In a wild legal leap, PETA, the group that campaigns against cruelty to animals, is asking a judge to order the release of five orca whales owned by SeaWorld on the grounds that they are being enslaved in violation of the 13th Amendment to the US Constitution.
The lawsuit, which was to be filed with the US District Court in San Diego yesterday, is the most audacious attempt by People for the Ethical Treatment of Animals to shame SeaWorld into surrendering its cast of whales – Tilikum, Katina, Corky, Kasatka and Ulises – which perform several times daily at theme parks in Florida and California.
It is a bold step because it implies that the 13th Amendment, which was adopted to outlaw human slavery in the United States after the Civil War, should be extended also to animals, a notion that some might find insulting. However, the PETA legal team, headed by Jeff Kerr, said it spent 18 months preparing the suit. There is nothing in the Amendment, the group notes, that explicitly limits its scope to humans.
"By any definition, these orcas are slaves – kidnapped from their homes, kept confined, denied everything that's natural to them and forced to perform tricks for SeaWorld's profit," said Mr Kerr. "The males have their sperm collected, the females are artificially inseminated and forced to bear young which are sometimes shipped away."
SeaWorld insists that by bringing large numbers of tourists to their facilities it is raising public awareness of the ocean habitat and of the lives of whales. Indeed under US laws, permits for performing animal shows are only extended where there is a substantial conservation element involved.
The company suffered its worst public relations setback early last year when Tilikum, a five-tonne male orca captured off the coast of Iceland 30 years ago, attacked a female trainer and dragged her under water in one of the SeaWorld pools until she drowned. The tragedy came at the end of a performance with the audience watching.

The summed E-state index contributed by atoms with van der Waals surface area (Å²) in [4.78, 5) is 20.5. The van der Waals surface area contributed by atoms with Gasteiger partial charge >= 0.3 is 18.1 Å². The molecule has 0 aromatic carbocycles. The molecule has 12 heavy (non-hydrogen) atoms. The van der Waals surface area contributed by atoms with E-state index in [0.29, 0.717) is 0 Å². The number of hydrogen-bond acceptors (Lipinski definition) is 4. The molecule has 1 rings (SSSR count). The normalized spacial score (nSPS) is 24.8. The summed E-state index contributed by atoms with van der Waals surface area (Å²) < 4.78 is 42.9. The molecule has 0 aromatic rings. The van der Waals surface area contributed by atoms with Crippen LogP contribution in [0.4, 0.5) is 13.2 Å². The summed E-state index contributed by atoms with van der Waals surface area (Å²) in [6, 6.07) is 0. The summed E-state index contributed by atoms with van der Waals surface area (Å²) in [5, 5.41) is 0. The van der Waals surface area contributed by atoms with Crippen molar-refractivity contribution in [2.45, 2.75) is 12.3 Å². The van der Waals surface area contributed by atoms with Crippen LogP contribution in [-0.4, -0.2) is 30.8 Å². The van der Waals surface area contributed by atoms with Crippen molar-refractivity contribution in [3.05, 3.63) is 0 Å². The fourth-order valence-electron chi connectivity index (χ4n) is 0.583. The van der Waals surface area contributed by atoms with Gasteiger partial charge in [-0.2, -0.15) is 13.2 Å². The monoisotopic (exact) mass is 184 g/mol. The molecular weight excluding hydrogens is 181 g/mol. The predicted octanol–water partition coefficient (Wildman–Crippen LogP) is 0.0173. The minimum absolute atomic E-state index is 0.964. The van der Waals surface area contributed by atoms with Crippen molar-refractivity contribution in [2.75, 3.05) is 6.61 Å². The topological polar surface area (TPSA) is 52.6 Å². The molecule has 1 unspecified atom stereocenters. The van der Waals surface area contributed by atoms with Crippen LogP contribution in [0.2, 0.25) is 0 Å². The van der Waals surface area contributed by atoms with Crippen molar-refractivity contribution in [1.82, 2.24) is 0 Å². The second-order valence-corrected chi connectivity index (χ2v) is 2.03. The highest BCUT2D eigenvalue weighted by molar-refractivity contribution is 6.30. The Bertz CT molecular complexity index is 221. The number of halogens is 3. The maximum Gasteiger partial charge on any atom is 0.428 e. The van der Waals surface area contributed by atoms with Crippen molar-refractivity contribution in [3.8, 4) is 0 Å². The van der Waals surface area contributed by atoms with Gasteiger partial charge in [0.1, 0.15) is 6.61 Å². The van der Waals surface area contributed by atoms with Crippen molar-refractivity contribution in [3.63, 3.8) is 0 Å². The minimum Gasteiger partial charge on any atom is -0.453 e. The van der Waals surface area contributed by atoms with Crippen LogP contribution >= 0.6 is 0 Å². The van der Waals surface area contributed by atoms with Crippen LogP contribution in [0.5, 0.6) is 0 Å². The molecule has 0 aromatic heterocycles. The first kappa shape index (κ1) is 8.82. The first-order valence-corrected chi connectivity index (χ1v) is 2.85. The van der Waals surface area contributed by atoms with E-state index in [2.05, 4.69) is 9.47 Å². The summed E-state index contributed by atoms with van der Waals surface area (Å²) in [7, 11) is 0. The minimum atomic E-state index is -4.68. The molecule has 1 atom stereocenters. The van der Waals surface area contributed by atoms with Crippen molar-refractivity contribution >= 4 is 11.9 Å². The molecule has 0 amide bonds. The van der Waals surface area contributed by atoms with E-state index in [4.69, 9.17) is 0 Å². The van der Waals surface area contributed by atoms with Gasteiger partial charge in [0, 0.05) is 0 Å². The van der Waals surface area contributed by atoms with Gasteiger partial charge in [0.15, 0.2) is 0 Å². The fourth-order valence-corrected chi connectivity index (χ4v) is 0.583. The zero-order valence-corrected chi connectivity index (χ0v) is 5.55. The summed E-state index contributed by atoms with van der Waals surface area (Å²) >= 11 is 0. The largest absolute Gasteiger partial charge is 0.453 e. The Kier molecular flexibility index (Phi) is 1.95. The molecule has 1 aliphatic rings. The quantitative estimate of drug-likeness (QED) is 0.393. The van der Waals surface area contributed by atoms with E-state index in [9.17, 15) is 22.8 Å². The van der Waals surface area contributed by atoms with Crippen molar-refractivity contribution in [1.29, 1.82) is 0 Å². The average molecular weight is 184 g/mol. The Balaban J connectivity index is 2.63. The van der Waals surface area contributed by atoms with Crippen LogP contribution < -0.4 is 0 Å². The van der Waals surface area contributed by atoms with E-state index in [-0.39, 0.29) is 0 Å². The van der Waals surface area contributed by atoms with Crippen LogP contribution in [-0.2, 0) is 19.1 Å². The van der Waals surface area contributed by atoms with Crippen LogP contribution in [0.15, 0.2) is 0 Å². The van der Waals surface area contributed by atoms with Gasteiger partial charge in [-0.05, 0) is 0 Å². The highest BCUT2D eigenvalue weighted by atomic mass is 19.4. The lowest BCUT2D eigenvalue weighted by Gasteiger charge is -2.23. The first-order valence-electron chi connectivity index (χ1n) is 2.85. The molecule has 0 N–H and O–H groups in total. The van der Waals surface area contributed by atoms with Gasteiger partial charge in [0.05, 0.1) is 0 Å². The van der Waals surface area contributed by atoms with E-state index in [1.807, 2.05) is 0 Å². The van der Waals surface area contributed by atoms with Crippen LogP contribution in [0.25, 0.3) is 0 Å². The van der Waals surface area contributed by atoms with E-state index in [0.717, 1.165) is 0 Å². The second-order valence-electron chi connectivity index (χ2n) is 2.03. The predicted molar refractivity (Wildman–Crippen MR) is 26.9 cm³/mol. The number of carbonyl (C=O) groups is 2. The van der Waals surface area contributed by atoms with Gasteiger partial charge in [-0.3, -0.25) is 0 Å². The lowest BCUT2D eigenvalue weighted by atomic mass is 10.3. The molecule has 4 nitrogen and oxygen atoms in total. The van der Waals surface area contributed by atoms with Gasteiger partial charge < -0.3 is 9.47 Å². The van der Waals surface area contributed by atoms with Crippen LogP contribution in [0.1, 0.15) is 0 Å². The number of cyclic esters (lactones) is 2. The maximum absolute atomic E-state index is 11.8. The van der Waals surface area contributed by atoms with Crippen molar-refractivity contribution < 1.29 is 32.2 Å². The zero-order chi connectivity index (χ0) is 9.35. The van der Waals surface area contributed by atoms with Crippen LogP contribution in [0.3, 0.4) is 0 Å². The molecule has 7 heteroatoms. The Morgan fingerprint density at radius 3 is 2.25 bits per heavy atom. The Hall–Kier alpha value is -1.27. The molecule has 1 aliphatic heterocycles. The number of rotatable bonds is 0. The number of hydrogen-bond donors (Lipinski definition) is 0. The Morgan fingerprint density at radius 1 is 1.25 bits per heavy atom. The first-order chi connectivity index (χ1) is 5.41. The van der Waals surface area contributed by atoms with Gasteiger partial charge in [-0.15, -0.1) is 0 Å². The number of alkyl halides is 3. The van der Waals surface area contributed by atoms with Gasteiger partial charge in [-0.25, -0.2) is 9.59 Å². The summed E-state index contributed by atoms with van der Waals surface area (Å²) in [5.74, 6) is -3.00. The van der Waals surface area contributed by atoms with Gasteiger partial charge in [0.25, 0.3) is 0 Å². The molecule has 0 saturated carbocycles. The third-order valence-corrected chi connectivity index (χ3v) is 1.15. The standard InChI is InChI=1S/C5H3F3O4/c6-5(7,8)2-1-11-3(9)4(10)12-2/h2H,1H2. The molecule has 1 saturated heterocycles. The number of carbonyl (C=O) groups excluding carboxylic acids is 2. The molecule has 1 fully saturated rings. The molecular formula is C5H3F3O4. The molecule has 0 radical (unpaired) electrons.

Calling the lawsuit baseless and "in many ways offensive", SeaWorld said in a statement that it was "among the world's most respected zoological institutions". It added: "There is no higher priority than the welfare of the animals entrusted to our care and no facility sets higher standards in husbandry, veterinary care and enrichment."
The animal rights group has over the years launched a series of attention-grabbing stunts, notably to shame the purveyors and wearers of fur coats as well as the meat industry. It is perfectly capable of taking steps that might seem quixotic but which will at the very least garner wide public attention.
That said, a debate about possibly extending animals rights that would mean them becoming more than just the property of humans has already begun in some law departments in the US. The chances of the court admitting the suit might be slim, however. Law professor David Favre, of Michigan State University, who has explored creating a legal category called "living property" for some animals, is among the sceptics.
"The court will most likely not even get to the merits of the case, and find that the plaintiffs do not have standing to file the lawsuit at all," he said. "I also think a court would not be predisposed to open up that box with fully unknown consequences."